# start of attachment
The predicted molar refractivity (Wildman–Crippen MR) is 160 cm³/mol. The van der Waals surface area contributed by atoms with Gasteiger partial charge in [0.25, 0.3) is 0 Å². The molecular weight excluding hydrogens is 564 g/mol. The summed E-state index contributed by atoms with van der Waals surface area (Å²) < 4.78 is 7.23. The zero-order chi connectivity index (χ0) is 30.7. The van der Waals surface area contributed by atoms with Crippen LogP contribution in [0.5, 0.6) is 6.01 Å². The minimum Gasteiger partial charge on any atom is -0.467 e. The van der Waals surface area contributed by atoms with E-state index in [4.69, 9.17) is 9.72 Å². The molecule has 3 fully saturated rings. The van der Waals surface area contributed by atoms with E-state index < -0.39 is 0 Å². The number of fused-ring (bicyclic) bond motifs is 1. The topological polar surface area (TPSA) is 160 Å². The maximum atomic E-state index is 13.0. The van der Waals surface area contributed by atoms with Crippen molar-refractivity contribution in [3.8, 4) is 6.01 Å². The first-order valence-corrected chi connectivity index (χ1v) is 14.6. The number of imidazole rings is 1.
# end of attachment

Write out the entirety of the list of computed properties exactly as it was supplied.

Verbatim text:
The predicted molar refractivity (Wildman–Crippen MR) is 160 cm³/mol. The van der Waals surface area contributed by atoms with Gasteiger partial charge in [0.25, 0.3) is 0 Å². The molecular weight excluding hydrogens is 564 g/mol. The summed E-state index contributed by atoms with van der Waals surface area (Å²) < 4.78 is 7.23. The zero-order chi connectivity index (χ0) is 30.7. The van der Waals surface area contributed by atoms with Crippen LogP contribution in [0.5, 0.6) is 6.01 Å². The minimum Gasteiger partial charge on any atom is -0.467 e. The van der Waals surface area contributed by atoms with E-state index in [4.69, 9.17) is 9.72 Å². The molecule has 3 fully saturated rings. The van der Waals surface area contributed by atoms with E-state index < -0.39 is 0 Å². The number of fused-ring (bicyclic) bond motifs is 1. The topological polar surface area (TPSA) is 160 Å². The maximum atomic E-state index is 13.0. The van der Waals surface area contributed by atoms with Crippen molar-refractivity contribution in [3.8, 4) is 6.01 Å². The first-order valence-corrected chi connectivity index (χ1v) is 14.6. The number of imidazole rings is 1.